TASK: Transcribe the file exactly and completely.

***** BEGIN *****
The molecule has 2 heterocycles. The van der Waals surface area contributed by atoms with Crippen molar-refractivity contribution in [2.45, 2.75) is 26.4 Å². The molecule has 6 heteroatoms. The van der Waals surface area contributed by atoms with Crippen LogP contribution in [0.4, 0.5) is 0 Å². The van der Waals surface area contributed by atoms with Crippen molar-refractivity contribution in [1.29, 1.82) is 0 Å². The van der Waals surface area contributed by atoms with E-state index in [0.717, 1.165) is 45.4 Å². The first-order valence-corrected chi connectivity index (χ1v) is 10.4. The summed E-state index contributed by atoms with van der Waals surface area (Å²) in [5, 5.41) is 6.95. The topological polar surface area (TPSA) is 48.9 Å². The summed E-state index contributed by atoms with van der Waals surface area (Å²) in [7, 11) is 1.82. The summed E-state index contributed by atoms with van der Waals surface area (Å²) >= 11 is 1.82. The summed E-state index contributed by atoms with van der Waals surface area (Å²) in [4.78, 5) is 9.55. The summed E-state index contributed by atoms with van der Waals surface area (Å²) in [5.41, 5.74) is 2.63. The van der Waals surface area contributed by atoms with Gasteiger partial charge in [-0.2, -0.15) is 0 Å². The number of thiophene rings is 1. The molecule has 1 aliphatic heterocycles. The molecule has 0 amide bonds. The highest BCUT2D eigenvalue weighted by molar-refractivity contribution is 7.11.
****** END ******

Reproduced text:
The molecule has 2 heterocycles. The van der Waals surface area contributed by atoms with Crippen molar-refractivity contribution in [2.45, 2.75) is 26.4 Å². The molecule has 6 heteroatoms. The van der Waals surface area contributed by atoms with Crippen LogP contribution in [0.4, 0.5) is 0 Å². The van der Waals surface area contributed by atoms with Crippen molar-refractivity contribution in [1.29, 1.82) is 0 Å². The van der Waals surface area contributed by atoms with E-state index in [0.717, 1.165) is 45.4 Å². The first-order valence-corrected chi connectivity index (χ1v) is 10.4. The summed E-state index contributed by atoms with van der Waals surface area (Å²) in [5, 5.41) is 6.95. The topological polar surface area (TPSA) is 48.9 Å². The summed E-state index contributed by atoms with van der Waals surface area (Å²) in [7, 11) is 1.82. The summed E-state index contributed by atoms with van der Waals surface area (Å²) >= 11 is 1.82. The summed E-state index contributed by atoms with van der Waals surface area (Å²) in [4.78, 5) is 9.55. The summed E-state index contributed by atoms with van der Waals surface area (Å²) in [5.41, 5.74) is 2.63. The van der Waals surface area contributed by atoms with Gasteiger partial charge in [-0.2, -0.15) is 0 Å². The number of thiophene rings is 1. The molecule has 1 aliphatic heterocycles. The molecule has 0 amide bonds. The highest BCUT2D eigenvalue weighted by molar-refractivity contribution is 7.11.